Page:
Private schools, however, can be selective about their admissions in a way that public schools cannot, taking students that are better prepared to begin with, or have a better support system outside of school to augment their in-school learning. It's far from clear that they achieve better results with lower costs once you control for that factor.
The parent poster's point, I believe, was that public schools, and public roads, are a socialized function in order to achieve universality. There are economic and social benefits to an educated population, and to improved flow of labor and commerce, which accrue to everyone to some degree.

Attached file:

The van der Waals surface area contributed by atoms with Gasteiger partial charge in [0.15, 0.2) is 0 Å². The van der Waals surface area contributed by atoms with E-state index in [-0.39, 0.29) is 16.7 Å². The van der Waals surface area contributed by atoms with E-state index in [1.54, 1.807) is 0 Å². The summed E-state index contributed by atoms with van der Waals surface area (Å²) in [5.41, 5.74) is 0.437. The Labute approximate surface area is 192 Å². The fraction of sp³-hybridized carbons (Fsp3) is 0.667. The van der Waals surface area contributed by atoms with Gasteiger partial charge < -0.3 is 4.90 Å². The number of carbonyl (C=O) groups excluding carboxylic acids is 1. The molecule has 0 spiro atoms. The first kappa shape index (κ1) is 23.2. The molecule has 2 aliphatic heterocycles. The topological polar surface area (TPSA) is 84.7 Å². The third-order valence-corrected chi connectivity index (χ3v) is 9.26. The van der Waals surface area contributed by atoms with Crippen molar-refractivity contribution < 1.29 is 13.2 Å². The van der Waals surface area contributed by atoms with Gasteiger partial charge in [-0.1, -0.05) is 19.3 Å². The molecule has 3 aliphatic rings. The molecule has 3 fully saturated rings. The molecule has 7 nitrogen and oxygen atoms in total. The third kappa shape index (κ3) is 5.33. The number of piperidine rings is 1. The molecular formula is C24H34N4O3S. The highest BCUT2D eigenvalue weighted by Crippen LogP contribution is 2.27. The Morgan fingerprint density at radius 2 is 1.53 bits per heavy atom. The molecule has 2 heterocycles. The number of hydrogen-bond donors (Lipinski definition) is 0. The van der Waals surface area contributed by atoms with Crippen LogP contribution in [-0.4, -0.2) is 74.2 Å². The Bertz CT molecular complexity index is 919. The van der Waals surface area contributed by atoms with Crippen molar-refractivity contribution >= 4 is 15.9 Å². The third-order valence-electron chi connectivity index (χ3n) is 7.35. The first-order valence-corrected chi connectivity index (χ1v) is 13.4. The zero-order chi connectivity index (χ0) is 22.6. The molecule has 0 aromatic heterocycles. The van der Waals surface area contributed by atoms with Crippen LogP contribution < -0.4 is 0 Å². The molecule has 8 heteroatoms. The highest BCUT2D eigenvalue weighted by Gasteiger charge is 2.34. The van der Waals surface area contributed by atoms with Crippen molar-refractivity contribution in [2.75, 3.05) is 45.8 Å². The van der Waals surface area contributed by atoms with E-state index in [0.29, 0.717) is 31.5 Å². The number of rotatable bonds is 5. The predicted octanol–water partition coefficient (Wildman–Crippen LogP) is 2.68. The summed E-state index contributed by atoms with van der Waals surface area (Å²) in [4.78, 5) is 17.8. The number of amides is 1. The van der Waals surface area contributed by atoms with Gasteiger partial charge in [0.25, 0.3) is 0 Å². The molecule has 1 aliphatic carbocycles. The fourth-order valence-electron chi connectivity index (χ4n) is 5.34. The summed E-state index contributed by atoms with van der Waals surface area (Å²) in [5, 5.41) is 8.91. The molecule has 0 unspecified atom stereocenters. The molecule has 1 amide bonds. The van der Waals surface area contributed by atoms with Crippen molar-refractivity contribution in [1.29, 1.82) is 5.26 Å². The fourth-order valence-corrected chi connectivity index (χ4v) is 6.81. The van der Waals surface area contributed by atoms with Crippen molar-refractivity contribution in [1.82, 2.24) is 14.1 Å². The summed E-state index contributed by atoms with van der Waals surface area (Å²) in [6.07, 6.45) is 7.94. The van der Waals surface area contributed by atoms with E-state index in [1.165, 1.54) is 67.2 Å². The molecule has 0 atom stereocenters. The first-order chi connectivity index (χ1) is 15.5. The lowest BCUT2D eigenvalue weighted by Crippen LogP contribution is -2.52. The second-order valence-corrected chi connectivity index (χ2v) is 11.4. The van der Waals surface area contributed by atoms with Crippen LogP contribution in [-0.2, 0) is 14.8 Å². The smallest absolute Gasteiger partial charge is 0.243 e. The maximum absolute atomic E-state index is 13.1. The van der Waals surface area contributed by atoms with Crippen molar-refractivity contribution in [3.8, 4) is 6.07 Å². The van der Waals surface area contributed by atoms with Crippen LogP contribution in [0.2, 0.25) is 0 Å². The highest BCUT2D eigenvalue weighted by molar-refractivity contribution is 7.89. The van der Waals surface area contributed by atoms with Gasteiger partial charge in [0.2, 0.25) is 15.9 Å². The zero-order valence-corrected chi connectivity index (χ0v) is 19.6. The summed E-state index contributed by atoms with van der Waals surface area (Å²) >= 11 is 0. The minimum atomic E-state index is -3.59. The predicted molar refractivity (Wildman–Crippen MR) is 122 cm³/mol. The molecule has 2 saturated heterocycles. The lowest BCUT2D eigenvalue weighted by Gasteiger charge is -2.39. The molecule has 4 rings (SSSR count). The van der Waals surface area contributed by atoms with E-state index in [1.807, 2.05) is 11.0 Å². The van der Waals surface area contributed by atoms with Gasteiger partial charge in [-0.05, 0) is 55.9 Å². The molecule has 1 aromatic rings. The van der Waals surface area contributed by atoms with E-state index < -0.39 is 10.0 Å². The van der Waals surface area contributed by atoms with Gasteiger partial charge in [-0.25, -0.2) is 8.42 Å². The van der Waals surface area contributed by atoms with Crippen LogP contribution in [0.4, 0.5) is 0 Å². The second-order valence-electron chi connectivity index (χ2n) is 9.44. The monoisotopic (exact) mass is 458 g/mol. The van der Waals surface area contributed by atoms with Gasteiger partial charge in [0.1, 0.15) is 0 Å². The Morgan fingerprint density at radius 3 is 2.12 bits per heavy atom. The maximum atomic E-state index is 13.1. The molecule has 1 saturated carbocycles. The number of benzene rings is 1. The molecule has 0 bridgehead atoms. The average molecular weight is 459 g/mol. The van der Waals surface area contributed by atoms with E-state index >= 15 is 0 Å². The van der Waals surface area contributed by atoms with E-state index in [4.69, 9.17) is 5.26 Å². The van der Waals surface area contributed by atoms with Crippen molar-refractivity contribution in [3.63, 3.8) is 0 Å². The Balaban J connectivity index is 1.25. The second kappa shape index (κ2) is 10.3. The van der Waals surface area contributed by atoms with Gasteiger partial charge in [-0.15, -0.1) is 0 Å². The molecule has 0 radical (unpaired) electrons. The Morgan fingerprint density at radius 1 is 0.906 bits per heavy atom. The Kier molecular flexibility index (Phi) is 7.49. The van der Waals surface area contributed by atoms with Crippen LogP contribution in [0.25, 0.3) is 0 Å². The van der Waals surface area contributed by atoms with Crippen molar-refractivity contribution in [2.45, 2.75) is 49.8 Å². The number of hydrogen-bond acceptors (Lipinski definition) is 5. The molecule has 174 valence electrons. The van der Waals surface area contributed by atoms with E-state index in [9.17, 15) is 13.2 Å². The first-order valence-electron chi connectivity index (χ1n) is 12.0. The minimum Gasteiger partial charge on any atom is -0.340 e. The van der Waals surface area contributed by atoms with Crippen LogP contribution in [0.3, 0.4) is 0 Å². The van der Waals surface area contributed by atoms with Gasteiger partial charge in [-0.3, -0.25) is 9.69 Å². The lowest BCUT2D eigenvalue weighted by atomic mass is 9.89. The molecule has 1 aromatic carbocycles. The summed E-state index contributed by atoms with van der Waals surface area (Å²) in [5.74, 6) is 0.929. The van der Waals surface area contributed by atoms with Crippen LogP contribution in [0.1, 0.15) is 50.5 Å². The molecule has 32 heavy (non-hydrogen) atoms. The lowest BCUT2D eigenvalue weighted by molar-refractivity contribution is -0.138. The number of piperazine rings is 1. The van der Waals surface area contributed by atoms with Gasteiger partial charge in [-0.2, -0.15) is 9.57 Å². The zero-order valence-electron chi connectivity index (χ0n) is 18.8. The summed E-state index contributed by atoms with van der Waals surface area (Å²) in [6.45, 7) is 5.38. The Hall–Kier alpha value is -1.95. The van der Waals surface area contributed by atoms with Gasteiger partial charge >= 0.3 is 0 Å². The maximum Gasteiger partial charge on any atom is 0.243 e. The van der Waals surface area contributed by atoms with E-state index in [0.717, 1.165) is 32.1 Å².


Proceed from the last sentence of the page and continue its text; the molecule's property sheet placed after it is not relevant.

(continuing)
Whether that same universality is a desirable thing for health care is currently a matter of debate. Personally, I think it is, but I don't have it in me to argue the point at this time of night.
Can anything be sadder than work left unfinished? Yes, work never begun.